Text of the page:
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Ceramics

  • This terracotta vase is decorated with palmetta (small palm) motifs, in alternating dark and light bands, designed by this artisan drawing on the motif of a ceramic fragment of Oristano dating back to the sixteenth century.

  • Glazed ceramic ring-shaped amphora. The shape is inspired by the traditional crafsmanship production, reinterpreting a model of Roman origin.

  • The wavy shapes of the large centrepiece sculpture reproduces the sea waves in exquisite shades of blue with vibrant coral inflorescences.

  • The bull figure, a symbol of strength, is inserted in the original circular shape, reinforced by the material texture of clays mixed with marble-like effects.

  • Small ceramic pendants with fine decorations inspired by motifs typical of local jewellery tradition. Shaped and decorated by hand, the pendants are an evocative reinterpretation of filigree buttons typical of traditional costumes.

Il settore

Local pottery production started during the Neolithic age, featuring peculiar characteristics that evolved during the Nuragic age. Neolithic pottery productions explored the female body, rounded also in pottery production, being a representation of the Mother goddess. Nuragic pottery featured simple and stylized designs, a tribute to the strength of war.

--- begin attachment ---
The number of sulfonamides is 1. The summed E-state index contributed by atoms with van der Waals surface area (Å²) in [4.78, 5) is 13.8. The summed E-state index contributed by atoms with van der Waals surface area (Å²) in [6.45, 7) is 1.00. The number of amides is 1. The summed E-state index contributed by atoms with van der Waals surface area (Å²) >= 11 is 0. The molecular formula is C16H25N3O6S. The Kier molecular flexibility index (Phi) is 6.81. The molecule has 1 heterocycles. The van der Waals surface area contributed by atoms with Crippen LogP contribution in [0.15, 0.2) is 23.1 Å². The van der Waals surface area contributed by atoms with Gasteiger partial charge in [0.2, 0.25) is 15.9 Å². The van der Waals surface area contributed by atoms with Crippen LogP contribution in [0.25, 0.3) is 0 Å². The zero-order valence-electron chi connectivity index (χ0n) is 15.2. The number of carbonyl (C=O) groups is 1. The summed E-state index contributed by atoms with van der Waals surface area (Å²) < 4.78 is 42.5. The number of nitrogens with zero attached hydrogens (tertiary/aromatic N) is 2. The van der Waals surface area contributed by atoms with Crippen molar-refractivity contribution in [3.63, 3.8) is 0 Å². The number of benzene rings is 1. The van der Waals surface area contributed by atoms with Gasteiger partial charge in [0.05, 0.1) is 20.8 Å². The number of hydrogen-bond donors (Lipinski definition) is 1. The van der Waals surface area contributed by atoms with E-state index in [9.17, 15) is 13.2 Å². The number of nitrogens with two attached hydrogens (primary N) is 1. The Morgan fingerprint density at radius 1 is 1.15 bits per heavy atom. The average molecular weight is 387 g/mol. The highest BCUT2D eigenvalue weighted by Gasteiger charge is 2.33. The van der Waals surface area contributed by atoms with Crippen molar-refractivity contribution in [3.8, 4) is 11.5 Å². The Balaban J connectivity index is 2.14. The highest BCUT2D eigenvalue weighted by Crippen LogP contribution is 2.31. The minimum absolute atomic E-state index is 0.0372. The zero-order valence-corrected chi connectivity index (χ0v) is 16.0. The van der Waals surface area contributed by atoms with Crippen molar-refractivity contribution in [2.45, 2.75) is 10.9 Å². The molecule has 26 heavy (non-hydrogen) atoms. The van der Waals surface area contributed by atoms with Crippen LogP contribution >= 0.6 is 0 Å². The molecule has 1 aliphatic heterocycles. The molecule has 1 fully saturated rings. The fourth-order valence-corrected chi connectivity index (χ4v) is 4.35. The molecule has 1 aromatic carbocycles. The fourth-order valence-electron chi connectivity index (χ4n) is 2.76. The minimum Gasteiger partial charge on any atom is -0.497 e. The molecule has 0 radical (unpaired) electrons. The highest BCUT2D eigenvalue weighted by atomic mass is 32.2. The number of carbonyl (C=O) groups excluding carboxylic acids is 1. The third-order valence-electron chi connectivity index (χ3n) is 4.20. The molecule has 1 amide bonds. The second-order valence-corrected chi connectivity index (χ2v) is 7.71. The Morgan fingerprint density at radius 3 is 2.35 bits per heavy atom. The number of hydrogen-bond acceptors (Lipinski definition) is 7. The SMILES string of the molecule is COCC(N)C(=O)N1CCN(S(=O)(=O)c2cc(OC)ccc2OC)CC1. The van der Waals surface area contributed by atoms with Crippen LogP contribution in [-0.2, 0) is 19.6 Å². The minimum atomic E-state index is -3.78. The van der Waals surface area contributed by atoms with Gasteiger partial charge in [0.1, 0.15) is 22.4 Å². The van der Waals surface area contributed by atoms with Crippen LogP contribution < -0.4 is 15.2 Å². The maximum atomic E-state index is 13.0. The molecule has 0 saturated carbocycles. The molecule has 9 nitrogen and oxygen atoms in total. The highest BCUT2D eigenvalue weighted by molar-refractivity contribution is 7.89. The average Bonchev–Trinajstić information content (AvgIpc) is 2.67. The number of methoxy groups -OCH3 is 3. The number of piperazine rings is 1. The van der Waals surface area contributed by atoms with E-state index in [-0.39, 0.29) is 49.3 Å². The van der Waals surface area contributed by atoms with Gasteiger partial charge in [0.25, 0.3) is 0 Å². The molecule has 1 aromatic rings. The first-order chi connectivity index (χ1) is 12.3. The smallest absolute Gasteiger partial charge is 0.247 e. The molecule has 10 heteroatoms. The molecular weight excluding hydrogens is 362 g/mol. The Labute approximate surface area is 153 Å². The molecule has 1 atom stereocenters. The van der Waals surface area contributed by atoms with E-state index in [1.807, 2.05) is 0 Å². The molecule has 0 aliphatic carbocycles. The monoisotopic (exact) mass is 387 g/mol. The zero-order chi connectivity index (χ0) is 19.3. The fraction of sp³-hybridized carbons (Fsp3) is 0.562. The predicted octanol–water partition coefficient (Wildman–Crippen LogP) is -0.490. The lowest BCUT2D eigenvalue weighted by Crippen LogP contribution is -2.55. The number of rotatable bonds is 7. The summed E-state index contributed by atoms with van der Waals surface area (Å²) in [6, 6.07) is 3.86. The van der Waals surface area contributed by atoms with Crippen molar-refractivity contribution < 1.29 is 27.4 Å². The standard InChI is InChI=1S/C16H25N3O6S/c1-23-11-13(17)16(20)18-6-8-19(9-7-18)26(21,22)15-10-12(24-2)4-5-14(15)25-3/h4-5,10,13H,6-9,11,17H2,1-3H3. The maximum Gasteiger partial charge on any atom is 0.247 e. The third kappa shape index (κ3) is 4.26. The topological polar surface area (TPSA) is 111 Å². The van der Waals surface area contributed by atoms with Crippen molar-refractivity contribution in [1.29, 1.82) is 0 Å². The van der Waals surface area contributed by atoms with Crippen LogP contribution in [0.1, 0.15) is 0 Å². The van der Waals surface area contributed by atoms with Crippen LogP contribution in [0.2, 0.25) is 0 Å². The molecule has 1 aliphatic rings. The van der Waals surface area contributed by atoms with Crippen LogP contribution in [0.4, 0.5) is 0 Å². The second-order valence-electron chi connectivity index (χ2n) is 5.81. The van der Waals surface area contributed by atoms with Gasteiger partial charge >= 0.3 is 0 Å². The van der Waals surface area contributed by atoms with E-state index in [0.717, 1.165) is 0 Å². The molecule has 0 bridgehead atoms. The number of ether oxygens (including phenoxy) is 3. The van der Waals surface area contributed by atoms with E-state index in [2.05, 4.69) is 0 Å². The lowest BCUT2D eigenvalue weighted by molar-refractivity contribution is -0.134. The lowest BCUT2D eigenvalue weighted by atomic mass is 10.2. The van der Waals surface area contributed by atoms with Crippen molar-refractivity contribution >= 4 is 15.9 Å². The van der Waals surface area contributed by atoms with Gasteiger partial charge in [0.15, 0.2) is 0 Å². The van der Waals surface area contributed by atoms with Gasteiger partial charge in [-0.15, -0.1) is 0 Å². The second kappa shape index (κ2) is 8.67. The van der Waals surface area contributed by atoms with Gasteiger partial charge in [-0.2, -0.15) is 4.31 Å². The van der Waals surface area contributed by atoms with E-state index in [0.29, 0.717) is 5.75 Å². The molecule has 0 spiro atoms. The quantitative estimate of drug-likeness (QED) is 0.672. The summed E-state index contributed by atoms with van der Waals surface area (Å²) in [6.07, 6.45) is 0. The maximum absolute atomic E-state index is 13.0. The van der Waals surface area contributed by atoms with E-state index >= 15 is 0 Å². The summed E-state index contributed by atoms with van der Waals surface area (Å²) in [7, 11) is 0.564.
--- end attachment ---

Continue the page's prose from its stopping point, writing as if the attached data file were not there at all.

In the following ages, the regular exchange of imported pottery, linked to the interaction of different cultures with Sardinia, made it difficult to define what local production really was, since production became a self-sufficient expression of modern age, only when stylistic features and technical procedures were define and kept unchanged until recent times.

 

For instance, terracotta was slipped and glazed. Few and functional models were lathe-crafted: pitchers, marigas, containers, sciveddas, pans, pingiadas, flasks, frascus, bowls, discus, and other types of pots and pouring receptacles.

 

The setting is rural and pastoral. They are objects of daily use, for the transportation and and storage of water, baking, the preparation of desserts and food products. Yet, embellishments and expressive characterizations are also used. The festive versions are used during solemn occasions, anniversaries, rituals, and are part of the set of votive tools. They are made by the most skilled figuli, using graphite and decorated with plastic additions, plant motifs and the figures of saints and other religious and good-luck symbols.

 

 

These productions that belong to the local material culture, together with the productions of other sectors such as hand-made weaving, jewelry, carving and basket weaving, share a secret language, and intimate and evocative jargon.